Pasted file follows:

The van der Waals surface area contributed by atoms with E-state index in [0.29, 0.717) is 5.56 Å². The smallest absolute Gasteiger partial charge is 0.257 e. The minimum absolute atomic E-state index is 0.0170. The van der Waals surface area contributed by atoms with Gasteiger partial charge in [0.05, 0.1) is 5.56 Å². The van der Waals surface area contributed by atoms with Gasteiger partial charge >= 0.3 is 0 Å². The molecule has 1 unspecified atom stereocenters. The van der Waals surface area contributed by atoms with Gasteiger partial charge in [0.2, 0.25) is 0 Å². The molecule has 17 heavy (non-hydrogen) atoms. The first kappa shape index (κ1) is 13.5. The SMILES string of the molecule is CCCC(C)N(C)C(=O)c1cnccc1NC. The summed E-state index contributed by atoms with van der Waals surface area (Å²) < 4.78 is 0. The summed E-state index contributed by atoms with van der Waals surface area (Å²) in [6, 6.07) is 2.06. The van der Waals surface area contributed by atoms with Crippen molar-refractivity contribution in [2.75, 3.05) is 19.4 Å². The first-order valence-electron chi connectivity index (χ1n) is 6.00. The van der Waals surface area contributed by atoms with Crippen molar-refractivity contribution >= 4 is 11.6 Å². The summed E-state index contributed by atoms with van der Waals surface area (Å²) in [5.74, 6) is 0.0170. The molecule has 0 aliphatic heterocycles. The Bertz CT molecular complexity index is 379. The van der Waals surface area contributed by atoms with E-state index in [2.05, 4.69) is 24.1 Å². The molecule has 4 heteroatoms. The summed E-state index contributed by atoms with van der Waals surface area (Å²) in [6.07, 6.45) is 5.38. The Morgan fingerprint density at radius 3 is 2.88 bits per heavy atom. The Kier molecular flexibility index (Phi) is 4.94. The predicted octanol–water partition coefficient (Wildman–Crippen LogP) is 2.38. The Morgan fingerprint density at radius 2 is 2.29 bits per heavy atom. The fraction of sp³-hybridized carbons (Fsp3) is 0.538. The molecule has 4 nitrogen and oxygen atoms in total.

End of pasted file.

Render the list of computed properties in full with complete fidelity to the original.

The van der Waals surface area contributed by atoms with E-state index in [0.29, 0.717) is 5.56 Å². The smallest absolute Gasteiger partial charge is 0.257 e. The minimum absolute atomic E-state index is 0.0170. The van der Waals surface area contributed by atoms with Gasteiger partial charge in [0.05, 0.1) is 5.56 Å². The van der Waals surface area contributed by atoms with Gasteiger partial charge >= 0.3 is 0 Å². The molecule has 1 unspecified atom stereocenters. The van der Waals surface area contributed by atoms with Gasteiger partial charge in [0.2, 0.25) is 0 Å². The molecule has 17 heavy (non-hydrogen) atoms. The first kappa shape index (κ1) is 13.5. The SMILES string of the molecule is CCCC(C)N(C)C(=O)c1cnccc1NC. The summed E-state index contributed by atoms with van der Waals surface area (Å²) < 4.78 is 0. The summed E-state index contributed by atoms with van der Waals surface area (Å²) in [6, 6.07) is 2.06. The van der Waals surface area contributed by atoms with Crippen molar-refractivity contribution in [2.75, 3.05) is 19.4 Å². The first-order valence-electron chi connectivity index (χ1n) is 6.00. The van der Waals surface area contributed by atoms with Crippen molar-refractivity contribution >= 4 is 11.6 Å². The summed E-state index contributed by atoms with van der Waals surface area (Å²) in [5.74, 6) is 0.0170. The molecule has 0 aliphatic heterocycles. The Bertz CT molecular complexity index is 379. The van der Waals surface area contributed by atoms with E-state index in [2.05, 4.69) is 24.1 Å². The molecule has 4 heteroatoms. The summed E-state index contributed by atoms with van der Waals surface area (Å²) in [6.07, 6.45) is 5.38. The Morgan fingerprint density at radius 3 is 2.88 bits per heavy atom. The Kier molecular flexibility index (Phi) is 4.94. The predicted octanol–water partition coefficient (Wildman–Crippen LogP) is 2.38. The Morgan fingerprint density at radius 2 is 2.29 bits per heavy atom. The fraction of sp³-hybridized carbons (Fsp3) is 0.538. The molecule has 4 nitrogen and oxygen atoms in total.